Lacombe Hospital and Care Centre will soon have a better emergency department, likely by the end of the year.
Work began on a $3.1-million renovation project in November that includes enhanced treatment and triage spaces, a new waiting room, barrier-free washrooms, new nursing and admitting work stations, improved infection prevention and control measures, and upgraded lighting and emergency power.
During construction, the emergency department has been relocated elsewhere on site and remains open.
Kimberley Sommerville, area manager for Lacombe and Bentley with Alberta Health Services’ central zone, said there are still nine stretchers in the department during construction, which has allowed staff to see the same number of patients.
But when work is complete, there will also be three procedure chairs.
The emergency department manages about 24,000 visits every year and serves the city of Lacombe and surrounding rural areas – a population of about 22,000.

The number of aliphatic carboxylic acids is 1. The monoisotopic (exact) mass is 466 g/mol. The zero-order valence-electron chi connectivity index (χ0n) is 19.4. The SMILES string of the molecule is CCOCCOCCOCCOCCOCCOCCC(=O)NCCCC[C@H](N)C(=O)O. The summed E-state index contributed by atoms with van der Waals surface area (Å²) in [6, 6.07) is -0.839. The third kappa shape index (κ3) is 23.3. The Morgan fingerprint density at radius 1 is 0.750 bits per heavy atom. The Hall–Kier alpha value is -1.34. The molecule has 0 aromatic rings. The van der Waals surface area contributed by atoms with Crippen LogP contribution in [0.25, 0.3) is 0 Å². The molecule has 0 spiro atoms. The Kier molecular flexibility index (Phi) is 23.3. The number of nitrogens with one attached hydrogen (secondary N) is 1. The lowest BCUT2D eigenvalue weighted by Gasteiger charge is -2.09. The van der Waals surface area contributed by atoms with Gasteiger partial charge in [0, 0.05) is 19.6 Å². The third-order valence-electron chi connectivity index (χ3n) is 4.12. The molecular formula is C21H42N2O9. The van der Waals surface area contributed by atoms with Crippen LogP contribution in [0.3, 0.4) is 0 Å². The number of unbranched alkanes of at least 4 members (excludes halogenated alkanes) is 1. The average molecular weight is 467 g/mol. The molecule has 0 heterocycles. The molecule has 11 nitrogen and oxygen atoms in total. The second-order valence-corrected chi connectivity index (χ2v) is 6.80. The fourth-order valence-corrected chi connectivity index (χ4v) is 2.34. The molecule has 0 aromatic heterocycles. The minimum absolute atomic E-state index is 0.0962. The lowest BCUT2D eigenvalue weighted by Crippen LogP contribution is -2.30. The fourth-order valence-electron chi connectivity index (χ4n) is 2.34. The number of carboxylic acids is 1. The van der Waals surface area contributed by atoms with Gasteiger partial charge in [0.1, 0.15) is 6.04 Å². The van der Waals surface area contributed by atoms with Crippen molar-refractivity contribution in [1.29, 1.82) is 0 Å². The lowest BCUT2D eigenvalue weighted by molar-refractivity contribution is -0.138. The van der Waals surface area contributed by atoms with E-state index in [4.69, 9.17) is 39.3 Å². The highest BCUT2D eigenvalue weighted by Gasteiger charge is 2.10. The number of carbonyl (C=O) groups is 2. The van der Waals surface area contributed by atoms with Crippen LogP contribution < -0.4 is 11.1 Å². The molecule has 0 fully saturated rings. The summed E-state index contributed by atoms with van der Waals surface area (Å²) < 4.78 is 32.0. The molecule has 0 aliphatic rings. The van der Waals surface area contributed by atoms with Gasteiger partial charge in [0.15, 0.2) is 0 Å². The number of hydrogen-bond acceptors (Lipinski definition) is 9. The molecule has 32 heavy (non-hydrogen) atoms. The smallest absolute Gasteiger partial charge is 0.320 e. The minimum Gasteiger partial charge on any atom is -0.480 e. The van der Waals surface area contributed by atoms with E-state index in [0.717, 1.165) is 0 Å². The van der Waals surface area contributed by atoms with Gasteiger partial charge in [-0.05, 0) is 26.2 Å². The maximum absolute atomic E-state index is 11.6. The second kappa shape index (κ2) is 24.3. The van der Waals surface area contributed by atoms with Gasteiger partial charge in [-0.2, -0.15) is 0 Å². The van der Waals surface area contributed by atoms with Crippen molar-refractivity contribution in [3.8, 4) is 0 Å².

Waiting room chairs will also increase to 25 and include some bariatric chairs.
“We will be able to accommodate more people in our waiting room, as well as have a better line of sight from where the nurses are to the waiting room,” Sommerville said.
She said there have been few hiccups during renovations.
“A lot of that has to do with the fact that we’re able to do this in one phase and to relocate our emergency department to a different area of the hospital, which allowed the construction to all take place in one corded-off area, so there wasn’t a lot of down time.”
She said the department has taken over half an acute-care unit, which has reduced the unit beds by four, but bed occupancy levels at the hospital have not changed much.
AHS is providing $1.8 million for the cost of construction, project design and consulting engineering. The Lacombe Health Trust put $1.3 million towards new equipment, support construction costs and establishing a donor recognition display.
In 2015, the trust funded a feasibility study to look at patient flow in the emergency department. The study was funded by its annual charity golf tournament.